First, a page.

Definition of revulsion noun from the Oxford Advanced Learner's Dictionary

 

revulsion

 noun
noun
BrE BrE//rɪˈvʌlʃn//
 
; NAmE NAmE//rɪˈvʌlʃn//
 
Disgust
 
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[uncountable, singular] revulsion (at/against/from something) (formal) a strong feeling of disgust or horror synonym repugnance She felt a deep sense of revulsion at the violence. I started to feel a revulsion against their decadent lifestyle. Most people viewed the bombings with revulsion. see also revolt See related entries: Disgust Word Origin mid 16th cent. (originally in a medical sense): from French, or from Latin revulsio(n-), from revuls- ‘torn out’, from the verb revellere (from re- ‘back’ + vellere ‘pull’). The current sense dates from the early 19th cent.Extra examples He was filled with hatred and revulsion for everything about her. She seems to feel revulsion towards her own children. The children shrank back from him in revulsion. The killing caused widespread revulsion. public revulsion against violence in our society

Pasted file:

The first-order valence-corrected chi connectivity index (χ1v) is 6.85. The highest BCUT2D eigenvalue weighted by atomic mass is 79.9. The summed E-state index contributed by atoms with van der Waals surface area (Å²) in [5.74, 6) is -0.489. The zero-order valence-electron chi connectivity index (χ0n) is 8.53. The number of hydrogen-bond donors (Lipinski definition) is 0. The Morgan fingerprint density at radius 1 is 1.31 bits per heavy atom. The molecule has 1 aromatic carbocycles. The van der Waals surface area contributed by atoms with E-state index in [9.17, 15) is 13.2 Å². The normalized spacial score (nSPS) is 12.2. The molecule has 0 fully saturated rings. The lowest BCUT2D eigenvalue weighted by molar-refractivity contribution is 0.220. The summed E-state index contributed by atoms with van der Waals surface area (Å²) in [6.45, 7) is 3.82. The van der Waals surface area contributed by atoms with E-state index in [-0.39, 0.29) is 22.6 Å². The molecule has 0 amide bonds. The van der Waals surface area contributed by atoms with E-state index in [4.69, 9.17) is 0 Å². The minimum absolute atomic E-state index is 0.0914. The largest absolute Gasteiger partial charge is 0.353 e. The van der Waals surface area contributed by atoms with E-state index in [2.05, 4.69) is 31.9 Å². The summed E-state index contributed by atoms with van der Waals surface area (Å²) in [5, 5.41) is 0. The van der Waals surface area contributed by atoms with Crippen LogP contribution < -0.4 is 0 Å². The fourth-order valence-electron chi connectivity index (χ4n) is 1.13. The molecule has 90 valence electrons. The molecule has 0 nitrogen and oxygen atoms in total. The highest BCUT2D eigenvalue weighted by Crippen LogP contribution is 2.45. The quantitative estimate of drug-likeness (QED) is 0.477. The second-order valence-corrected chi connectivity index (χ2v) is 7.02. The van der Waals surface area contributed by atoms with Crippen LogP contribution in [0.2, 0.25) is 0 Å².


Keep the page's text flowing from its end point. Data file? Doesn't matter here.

See the Oxford Advanced American Dictionary entry: revulsion